Pepperoni Rolls, from Coal Miner Snack to Game Day Great ~ Colasessano’s Famous Pizza & Pepperoni Buns

Uncategorized | January 31, 2015 | By


Around the late 1800s, Italian immigrants began arriving in Western Pennsylvania to mine coal and slate. Some, such as Giuseppe Argiro, left the industry to start businesses of their own. Though Argriro immigrated from Calabria, Italy to work mines, he left the industry and moved his family to Fairmont, WV and started a bakery. When he became aware that many relocated Italian miners ate a simple lunch of bread and pepperoni, he devised a way to make that traditional fare easier for the miners to eat by wrapping pieces of pepperoni in bread dough before baking it. He had not only invented a way for the miners to eat their bread and meat with one hand, but had simultaneously created the first pepperoni roll, which would one day become the state food of West Virginia.

Before my husband, children, and I “immigrated” to the coal mining capitol of the country ourselves, we knew there was a job in the area that my husband was perfect for. We knew the air was polluted and that the water was toxic, since mining processes in the region had been going on since before Giuseppe Ariro’s time. We knew right away that we would never buy property in coal country for those reasons, and for the fact that mineral rights for homeowners in coal/shale/slate/natural gas country were virtually nonexistent, which left surface land vulnerable to strip mining and gas extraction. But that was just about all we had time to learn in the two weeks before my husband was offered the job of his dreams, other than the story of the pepperoni roll.

I didn’t get it. A piece of dough with pepperoni in it. What could possibly be the big deal? No sauce? No cheese?! Seriously? So I researched and found that though Giuseppe’s bakery was long gone there was a place in Fairmont, WV that was famous for its pepperoni rolls. Though I wasn’t a huge fan of pepperoni, I couldn’t wait to wrap my hands around my first pepperoni roll. Colasessano’s, started over 50 years ago by another Italian immigrant and his wife, was apparently the place to do that.

When I entered the original, Pennsylvania Avenue, location, which had just been remodeled in my favorite style, mid-century retro, I was happy to see that Giuseppe’s original (boring) creation had been improved upon.






I ordered mine with meat sauce and provolone, which I expected to be baked right in. But what I was given was like a meatball sub sandwich with pepperoni in place of the the meatballs. BUT…the pepperoni was not cut and baked into dried out rounds like those on a pepperoni pizza, it was cut lengthwise in large sticks. YUM! And so I have become a HUGE fan of pepperoni, so long as it is cut into meaty, juicy sticks.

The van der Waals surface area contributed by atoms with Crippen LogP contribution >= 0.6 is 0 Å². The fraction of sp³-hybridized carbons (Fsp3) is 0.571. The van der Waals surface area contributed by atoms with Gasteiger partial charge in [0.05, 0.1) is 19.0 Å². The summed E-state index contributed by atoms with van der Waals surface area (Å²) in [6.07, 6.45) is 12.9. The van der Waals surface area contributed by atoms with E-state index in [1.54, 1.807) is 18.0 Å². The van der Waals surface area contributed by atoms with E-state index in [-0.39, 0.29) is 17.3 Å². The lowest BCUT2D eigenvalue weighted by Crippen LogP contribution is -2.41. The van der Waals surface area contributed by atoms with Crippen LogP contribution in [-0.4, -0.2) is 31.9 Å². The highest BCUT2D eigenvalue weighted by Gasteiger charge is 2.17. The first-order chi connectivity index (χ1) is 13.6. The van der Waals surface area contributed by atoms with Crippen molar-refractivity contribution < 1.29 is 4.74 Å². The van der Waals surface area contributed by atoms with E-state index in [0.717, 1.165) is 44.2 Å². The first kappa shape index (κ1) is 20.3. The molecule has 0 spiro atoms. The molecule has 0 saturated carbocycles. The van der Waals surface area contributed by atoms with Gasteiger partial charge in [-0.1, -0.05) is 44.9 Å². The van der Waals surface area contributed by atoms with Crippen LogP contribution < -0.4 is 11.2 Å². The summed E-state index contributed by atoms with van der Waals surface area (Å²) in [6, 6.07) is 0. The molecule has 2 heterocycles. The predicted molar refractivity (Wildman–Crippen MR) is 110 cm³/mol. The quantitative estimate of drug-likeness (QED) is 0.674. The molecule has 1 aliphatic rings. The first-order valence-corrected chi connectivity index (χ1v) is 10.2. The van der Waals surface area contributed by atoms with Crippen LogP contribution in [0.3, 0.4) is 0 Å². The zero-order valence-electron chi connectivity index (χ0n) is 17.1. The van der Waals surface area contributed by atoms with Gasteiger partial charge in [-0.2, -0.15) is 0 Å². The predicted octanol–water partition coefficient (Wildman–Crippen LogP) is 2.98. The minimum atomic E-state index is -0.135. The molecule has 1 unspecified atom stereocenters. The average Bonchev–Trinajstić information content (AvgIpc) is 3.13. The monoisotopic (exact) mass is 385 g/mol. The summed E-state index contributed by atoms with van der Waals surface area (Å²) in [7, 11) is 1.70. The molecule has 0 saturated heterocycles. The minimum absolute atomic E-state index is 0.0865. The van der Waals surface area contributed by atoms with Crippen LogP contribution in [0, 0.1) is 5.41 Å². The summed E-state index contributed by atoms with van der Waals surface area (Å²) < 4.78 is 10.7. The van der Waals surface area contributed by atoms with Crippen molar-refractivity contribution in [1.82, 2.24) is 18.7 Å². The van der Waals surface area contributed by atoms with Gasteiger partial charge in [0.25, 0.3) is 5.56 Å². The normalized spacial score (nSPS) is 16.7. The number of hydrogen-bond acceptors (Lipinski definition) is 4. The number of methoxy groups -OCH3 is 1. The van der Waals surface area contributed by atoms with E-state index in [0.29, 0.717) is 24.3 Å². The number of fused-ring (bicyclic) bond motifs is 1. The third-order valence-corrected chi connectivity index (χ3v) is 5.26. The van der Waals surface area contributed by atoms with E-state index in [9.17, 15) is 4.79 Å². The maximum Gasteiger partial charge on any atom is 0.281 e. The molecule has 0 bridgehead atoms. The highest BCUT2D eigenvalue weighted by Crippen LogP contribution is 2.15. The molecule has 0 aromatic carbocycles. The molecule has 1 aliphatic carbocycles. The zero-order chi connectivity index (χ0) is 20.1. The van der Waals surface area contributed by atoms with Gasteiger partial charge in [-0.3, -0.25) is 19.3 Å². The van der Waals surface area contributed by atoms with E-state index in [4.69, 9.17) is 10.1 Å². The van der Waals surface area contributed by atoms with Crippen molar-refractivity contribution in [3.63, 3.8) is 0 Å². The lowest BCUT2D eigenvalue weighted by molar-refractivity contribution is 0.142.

Which has created a problem. I am not a hard working coal miner. My husband with heart disease is not a coal miner. My boys, the sons of the man with heart disease, are not coal miners. We really must avoid indulging in pepperoni sticks covered with meat sauce and cheese, wrapped in a wonderfully light and crispy white roll, though we will certainly be making the drive to Colasessano’s on another sunny afternoon for round two of those rich sandwiches.

I have decided that, in the meantime, a better way for us to enjoy pepperoni rolls in moderation is to make them myself ~ betcha didn’t see that one coming ~ in miniature form, using whole wheat bread or pizza dough, store-bought organic pasta sauce, and mozzarella cheese rather than higher fat and salt provolone. The pepperoni is still high fat/high salt and full of other things we don’t need, but by cutting it in the sticks that we love, we really get to enjoy the guest of honor of the famous pepperoni roll. These little guys are great! And, like Giuseppe, I pack all of the ingredients inside the dough before baking so we can eat them like Italian hand pies for lunch on Saturday afternoons, or even on the road as we head back and forth between our new, borrowed, farm and our old, abandoned one further south. Pepperoni rolls require no refrigeration, and freeze very well. Giuseppe Argiro, what a genius!

To make your own pepperoni rolls, just use the pizza dough and tomato sauce of your choice, mozzarella and pepperoni cut into sticks or slices. Roll out rounds of dough. Spread a little sauce on each. Top with a few pieces of cheese and meat. Tuck the short sides together, then seal the ends. Or leave them open like pigs in blankets. You can make them as big or small as you like. My mini pepperoni rolls, pictured, are perfect for tomorrow’s Super Bowl spread.




Bake 15 to 20 minutes at 350F.

Let the game begin!

Note: Colasessano’s famous pepperoni rolls and pizzas can be purchased online and shipped anywhere in the United States! 





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